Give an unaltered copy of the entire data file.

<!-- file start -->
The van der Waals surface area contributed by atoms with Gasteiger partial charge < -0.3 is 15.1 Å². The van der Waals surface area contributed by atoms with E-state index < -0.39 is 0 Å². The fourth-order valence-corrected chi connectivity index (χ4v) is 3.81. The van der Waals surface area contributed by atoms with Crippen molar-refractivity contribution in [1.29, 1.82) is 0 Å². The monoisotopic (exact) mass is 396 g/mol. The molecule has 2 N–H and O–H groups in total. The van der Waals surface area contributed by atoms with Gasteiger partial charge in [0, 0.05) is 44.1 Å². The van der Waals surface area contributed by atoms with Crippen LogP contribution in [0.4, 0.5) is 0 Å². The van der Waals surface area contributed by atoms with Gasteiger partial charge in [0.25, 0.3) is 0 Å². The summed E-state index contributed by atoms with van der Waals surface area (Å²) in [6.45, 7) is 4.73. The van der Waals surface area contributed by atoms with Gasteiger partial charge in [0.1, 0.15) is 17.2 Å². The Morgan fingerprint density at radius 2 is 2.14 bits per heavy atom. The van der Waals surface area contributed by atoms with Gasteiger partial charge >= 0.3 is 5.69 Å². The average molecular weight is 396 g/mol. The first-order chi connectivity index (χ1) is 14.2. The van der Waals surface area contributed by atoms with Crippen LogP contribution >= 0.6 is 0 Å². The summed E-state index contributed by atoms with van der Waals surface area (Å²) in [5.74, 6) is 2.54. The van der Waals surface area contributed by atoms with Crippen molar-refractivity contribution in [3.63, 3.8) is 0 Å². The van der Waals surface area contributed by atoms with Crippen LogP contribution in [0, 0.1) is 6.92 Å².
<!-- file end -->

The van der Waals surface area contributed by atoms with Gasteiger partial charge < -0.3 is 15.1 Å². The van der Waals surface area contributed by atoms with E-state index < -0.39 is 0 Å². The fourth-order valence-corrected chi connectivity index (χ4v) is 3.81. The van der Waals surface area contributed by atoms with Crippen molar-refractivity contribution in [1.29, 1.82) is 0 Å². The monoisotopic (exact) mass is 396 g/mol. The molecule has 2 N–H and O–H groups in total. The van der Waals surface area contributed by atoms with Gasteiger partial charge in [0, 0.05) is 44.1 Å². The van der Waals surface area contributed by atoms with Crippen LogP contribution in [0.4, 0.5) is 0 Å². The van der Waals surface area contributed by atoms with Gasteiger partial charge in [0.25, 0.3) is 0 Å². The summed E-state index contributed by atoms with van der Waals surface area (Å²) in [6.45, 7) is 4.73. The van der Waals surface area contributed by atoms with Gasteiger partial charge in [0.1, 0.15) is 17.2 Å². The Morgan fingerprint density at radius 2 is 2.14 bits per heavy atom. The van der Waals surface area contributed by atoms with Gasteiger partial charge >= 0.3 is 5.69 Å². The average molecular weight is 396 g/mol. The first-order chi connectivity index (χ1) is 14.2. The van der Waals surface area contributed by atoms with Crippen LogP contribution >= 0.6 is 0 Å². The summed E-state index contributed by atoms with van der Waals surface area (Å²) in [5.74, 6) is 2.54. The van der Waals surface area contributed by atoms with Crippen molar-refractivity contribution in [3.63, 3.8) is 0 Å². The van der Waals surface area contributed by atoms with Crippen LogP contribution in [0, 0.1) is 6.92 Å².